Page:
Though Affordable Care Act in Flux, Deadlines Still Approaching
Given the outcome of the presidential election, many employers took a “wait and see” approach to the ACA. With deadlines looming, there’s a lack of clear-cut direction. In this post, we’ve provided answers to some common questions from employers.
Trump won. Didn’t ACA go away?
A key element of President Trump’s campaign was to repeal and replace Obamacare, and changes are likely to come. However, in 2016, ACA was the law of the land. Applicable Large Employers (ALEs), those averaging 50 or more full-time-equivalent employees in 2015, are currently obligated to fulfill reporting requirements for 2016.
What about the Executive Order related to ACA?
On his first day in office, President Trump signed an executive order titled Minimizing the Economic Burden of the Patient Protection and Affordable Care Act Pending Repeal. It directs federal agencies to use discretion “to the maximum extent permitted by law” in waiving, deferring, and delaying ACA provisions that pose a fiscal or regulatory burden, fee, tax, or penalty on states, individuals, families, healthcare providers, health insurers, patients, recipients of healthcare services, purchasers of health insurance, or makers of medical devices, products, or medications.
Employers are not specifically mentioned in the executive order, though it’s likely they are intended to be included. In addition, while it reinforces the intent to repeal, the executive order itself does not change the law. Furthermore, it remains unclear how the IRS may apply its newly-granted discretion to ACA filings. As a result, without specific notice by the IRS, prudent employers are still following the employee notice and filing requirements.
OK, so what are the deadlines this year?
March 2, 2017, is the deadline for notice to employees (most commonly a copy of the 1095-C). The deadline for paper filing of forms 1094-C and 1095-C is February 28, 2017. The deadline for electronic filing is March 31, 2017. Electronic filing is required for organizations submitting 250 or more returns.
What has changed from last year’s filings?
The good news is that the 2016 IRS forms and instructions are similar to last year’s. There are just a few differences:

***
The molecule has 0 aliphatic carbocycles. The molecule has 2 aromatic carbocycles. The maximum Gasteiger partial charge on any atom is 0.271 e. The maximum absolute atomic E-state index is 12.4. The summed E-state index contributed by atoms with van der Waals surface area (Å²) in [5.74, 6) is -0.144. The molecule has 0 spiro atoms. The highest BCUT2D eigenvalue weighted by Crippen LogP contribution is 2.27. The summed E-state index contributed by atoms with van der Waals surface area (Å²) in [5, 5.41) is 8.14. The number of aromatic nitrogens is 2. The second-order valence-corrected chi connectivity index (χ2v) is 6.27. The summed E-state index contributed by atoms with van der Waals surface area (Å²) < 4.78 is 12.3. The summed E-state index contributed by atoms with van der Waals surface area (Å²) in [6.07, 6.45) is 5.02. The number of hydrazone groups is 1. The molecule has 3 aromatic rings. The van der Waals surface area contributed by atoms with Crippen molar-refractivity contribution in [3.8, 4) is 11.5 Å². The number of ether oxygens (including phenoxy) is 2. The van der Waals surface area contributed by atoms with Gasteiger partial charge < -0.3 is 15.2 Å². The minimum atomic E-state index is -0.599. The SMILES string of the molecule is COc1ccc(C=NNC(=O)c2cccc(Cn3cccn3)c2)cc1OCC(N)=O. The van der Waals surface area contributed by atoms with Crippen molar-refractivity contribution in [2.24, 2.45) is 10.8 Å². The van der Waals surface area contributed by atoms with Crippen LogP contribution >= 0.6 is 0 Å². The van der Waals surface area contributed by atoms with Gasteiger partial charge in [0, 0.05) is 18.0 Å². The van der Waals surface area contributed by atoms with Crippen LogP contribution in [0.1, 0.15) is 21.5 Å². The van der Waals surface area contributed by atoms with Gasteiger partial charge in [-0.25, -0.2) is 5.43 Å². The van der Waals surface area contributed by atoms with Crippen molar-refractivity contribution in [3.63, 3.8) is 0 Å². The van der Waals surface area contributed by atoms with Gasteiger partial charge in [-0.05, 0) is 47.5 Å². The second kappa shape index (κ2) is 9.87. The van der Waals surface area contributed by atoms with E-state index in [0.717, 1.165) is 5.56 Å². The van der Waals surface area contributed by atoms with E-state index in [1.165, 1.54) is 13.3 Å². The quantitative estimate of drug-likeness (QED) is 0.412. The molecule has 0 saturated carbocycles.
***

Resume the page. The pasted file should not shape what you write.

Changes due to expiration of transition relief.
Some limited transition relief is still in effect for insurance plan years beginning in 2015. However, transition relief related to calendar year 2015 is no longer valid.
- On Form 1094-C, line 22, box B is designated “Reserved.” Qualifying Offer Method Transition Relief is not applicable for 2016.
- Code 1I for Form 1095-C, line 14, and code 2I for Form 1095-C, line 16, are no longer applicable and have been reserved.
New codes for conditional offers of coverage.
Conditional offers are subject to reasonable, objective conditions, such as an offer of coverage from the spouse’s employer.
- 1J – An offer of minimum essential coverage (MEC) providing minimum value (MV) to employee and at least MEC conditionally offered to spouse, no coverage for dependents
- 1K – An offer of MEC providing MV to employee; at least MEC offered to dependents; and at least MEC conditionally offered to spouse.
Affordability safe harbors.
1095-C Line 16 codes 2F, 2G, and 2H, which indicate that an offer of insurance was affordable, can be used only in months where coverage was offered to at least 95% of full time employees. Cross reference the months with Form 1094-C, Part III, column (a). You cannot use the affordability safe harbors during months where you checked the “No” box.
The forms are confusing. What if I make a mistake in the reporting?
As long as you meet the deadlines, the IRS has extended relief from filing penalties for errors made in good faith. This includes incorrect or incomplete information reported on the 1094-C, 1095-C, or statement to employee. According to the IRS, no relief is provided for employers who “cannot show a good faith effort to comply with the information reporting requirements or that fail to timely file an information return or furnish a statement.”
If you don’t meet the deadlines or can’t show good faith effort, filing penalties are steep. A penalty can apply when the employee notice or IRS filing is late or contains errors. The penalty amounts shown below can be doubled if the employer demonstrates “willful neglect.”
|Provided/Corrected within 30 days of deadline
|$50 per notice
|$100 per notice
Maximum $1.5 million
|$250 per notice
Maximum $3 million
|$50 per return
|$100 per return
|$250 per return
Of course, even if you file correctly and on time, you may still be subject to employer shared responsibility assessments, also known as ACA pay-or-play penalties (if your returns show that you didn’t offer adequate insurance to full-time employees and an employee received a tax credit for purchasing insurance). We’ll know more about that as details of any future ACA repeal are published.